This blog covers everything except sports and gardening, unless we find a really good link about using dead professional bowlers for mulch. The author is a StarTribune columnist, has been passing off fiction and hyperbole as insight since 1997, has run his own website since the Jurassic era of AOL, and was online when today’s college sophomores were a year away from being born. So get off his lawn.

Stalactite, stalagmite, let's call the whole thing off

Posted by: James Lileks under Gripes, Outstate, Technology Updated: November 9, 2012 - 11:54 AM

Here’s your Friday Lance Lawson mystery. Solution at the bottom.

 

YOU DID WHAT? This has become world-wide news. Poor kid.

A nine-year-old boy has emptied his parents’ piggy bank, spending almost $4,000 on candy in the Ukrainian city of Konotop, the Ukrainian edition of Russia’s Komsomolskaya Pravda daily said on Wednesday.

A total of $3,300 and 500 euro (about $600) - the family's entire savings - went missing from the stash which was kept hidden under a sofa.

“The disappearance was first spotted by the father, a shift worker who had just returned home,” said Tatyana Kushnerova of the local police department. “He opened the stash and saw that it was empty.”

After a brief family row, their son admitted stealing the money, saying he wanted to buy some sweets.

You suspect the “row” was “brief” because the kid crumpled after the first blow. Gawker mines the story for yuks, adding

He did this with the help of "an adult acquaintance" who, according to news reports, "has been diagnosed with a mental disorder" (if being THE WORLD'S COOLEST GROWN-UP is a mental disorder)

If it’s someone’s unhappiness, it’s Gawker-fodder.

Assuming the story’s true, that is. The newspaper industries of other lands have a fanciful approach to truth when it comes to little slice-of-life stories. Not to say that the American press hasn’t been guilty of that from time to time.

While it’s fun to mock Gawker, sister-site i09 delivers interesting science almost every day. Today there’s this:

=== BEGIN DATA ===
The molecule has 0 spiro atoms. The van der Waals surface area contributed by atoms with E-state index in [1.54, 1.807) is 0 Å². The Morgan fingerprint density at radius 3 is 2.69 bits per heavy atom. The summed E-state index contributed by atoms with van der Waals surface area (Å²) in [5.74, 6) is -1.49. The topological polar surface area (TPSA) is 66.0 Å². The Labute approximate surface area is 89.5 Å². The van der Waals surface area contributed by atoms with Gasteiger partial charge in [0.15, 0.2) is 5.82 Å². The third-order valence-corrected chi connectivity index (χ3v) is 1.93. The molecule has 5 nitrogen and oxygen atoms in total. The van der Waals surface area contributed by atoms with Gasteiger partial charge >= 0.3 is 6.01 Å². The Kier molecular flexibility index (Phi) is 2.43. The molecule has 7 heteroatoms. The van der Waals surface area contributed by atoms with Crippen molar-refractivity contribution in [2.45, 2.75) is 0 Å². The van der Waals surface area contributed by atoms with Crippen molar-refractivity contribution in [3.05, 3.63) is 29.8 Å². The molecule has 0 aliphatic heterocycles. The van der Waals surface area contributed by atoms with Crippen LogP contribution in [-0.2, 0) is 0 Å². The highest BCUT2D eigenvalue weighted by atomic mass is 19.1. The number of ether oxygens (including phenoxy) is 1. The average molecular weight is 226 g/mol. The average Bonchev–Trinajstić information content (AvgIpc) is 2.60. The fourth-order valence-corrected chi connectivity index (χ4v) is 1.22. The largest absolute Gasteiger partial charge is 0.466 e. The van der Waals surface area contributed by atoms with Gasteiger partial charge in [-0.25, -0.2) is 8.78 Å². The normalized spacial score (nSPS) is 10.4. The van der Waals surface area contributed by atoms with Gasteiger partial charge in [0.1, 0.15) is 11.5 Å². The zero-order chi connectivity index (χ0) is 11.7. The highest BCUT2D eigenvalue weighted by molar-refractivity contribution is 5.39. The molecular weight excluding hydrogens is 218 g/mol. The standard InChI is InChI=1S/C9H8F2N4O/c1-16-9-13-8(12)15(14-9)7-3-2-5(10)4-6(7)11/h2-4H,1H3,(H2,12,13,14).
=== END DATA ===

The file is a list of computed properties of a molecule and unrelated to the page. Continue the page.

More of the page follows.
Wow! I know! Incredible, isn’t it? Actually, it is. That’s an account of the Mayan climate during their civilization’s rise and fall, based on evidence in a stalagmite so rich in data scientists could see climate variations in six-month increments. You’re thinking: stalagmite. Is that the hanging one or the pointy-up one? Pointy-up. The others are stalactites. Here’s an easy way to remember: “Mite makes right.” Because if you laid down on your left side and raised your right arm it would be a stalagmite. I just made that up.

 

VIDEO “This Is Why You Don’t Buy an iPad From Walmart,” the feller says, as he goes on to show how his employees treat merchandise back in the stock room. Since it contains profanity, we won’t embed it here, lest it leak all over the site and into the office, and someone hears a curse word and suddenly thinks it’s 1985 again.

 

Link’s here. Question: fake? You could say it has all the hallmarks of a real idiocy - shot in portrait mode instead of landscape, faces shown, location announced - but that could make it fake as well. Then again, you would have to be as stupid as the people in this video to post the video.

 

Usually we find out what happens to these people, so stay tuned.

 

SOLUTION If they’d never seen the bottle before - sorry, if NIETHER had seen the bottle - how did they know it was cyanide?

 

They’ll be kicking themselves about that one all the way to the gas chamber.

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